Tolstoy is being cancelled in Russia

Starting several weeks ago, I noticed that I had stopped receiving traffic from the Great Nation of Russia, when in the past I regularly had Russian readers coming in. I decided to get to the bottom of my suspicions was actually quite flattered to out that:

But seriously? How bad could their censorship be when the ministry of internal affairs blacklists apolitical literary websites with an average readership of 150 people a day? I wondered what such a decision could have been based on and then my suspicions fell on a trilogy of posts I wrote a couple of years ago in the wake of the Russian invasion special military operation in Ukraine. I mentioned that I was first inspired to write them by reflecting on what the perhaps greatest example of Russian genius would have made of it all had he lived today, but other than that and briefly slandering the religious hypocrisy of that scoundrel the Patriarch of Moscow, I didn’t write at all about ongoing political events, only about Tolstoy.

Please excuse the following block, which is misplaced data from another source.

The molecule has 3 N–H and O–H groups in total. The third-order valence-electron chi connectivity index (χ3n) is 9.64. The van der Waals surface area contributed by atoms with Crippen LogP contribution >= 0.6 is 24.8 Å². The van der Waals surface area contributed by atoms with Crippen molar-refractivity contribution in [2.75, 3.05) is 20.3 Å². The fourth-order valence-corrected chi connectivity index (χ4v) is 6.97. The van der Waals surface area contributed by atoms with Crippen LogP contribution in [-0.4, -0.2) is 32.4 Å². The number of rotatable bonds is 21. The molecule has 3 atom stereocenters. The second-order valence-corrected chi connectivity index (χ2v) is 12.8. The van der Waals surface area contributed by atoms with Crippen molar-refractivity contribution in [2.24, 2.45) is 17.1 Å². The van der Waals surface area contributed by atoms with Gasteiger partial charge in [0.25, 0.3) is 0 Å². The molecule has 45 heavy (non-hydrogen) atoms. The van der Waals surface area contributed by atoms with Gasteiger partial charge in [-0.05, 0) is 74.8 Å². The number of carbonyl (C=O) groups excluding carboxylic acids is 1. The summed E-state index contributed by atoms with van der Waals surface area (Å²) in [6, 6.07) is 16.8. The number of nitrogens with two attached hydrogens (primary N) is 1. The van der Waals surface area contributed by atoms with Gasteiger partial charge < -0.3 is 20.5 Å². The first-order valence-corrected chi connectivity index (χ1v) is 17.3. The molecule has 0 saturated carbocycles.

How often aren’t the works of the greats a part of the great ideological melée taking place in the present though? I wrote those posts because I felt that Tolstoy’s authority and perspicacity were as relevant as ever and as such my suspicion was that Tolstoy’s philosophical-religious work, founded on his Christian anarchism and pacifism and running in such a contrary motion to the flow of events in his native country, would either be banned by official decree or surreptitiously disappear from bookshelves. Not being in Russia, I don’t know if that is true or not, but the banning of this website on those grounds would certainly be some evidence for it.

And so if there is no hope for Looking to Leeward in Russia, what hope could there be, if any, for works like The Kingdom of God is WIthin You? A Confession, What I Believe or Tolstoy’s moral tales? If guilty to the crime of common authorship, perhaps we should be just as fearful for War and Peace and Anna Karenina too?

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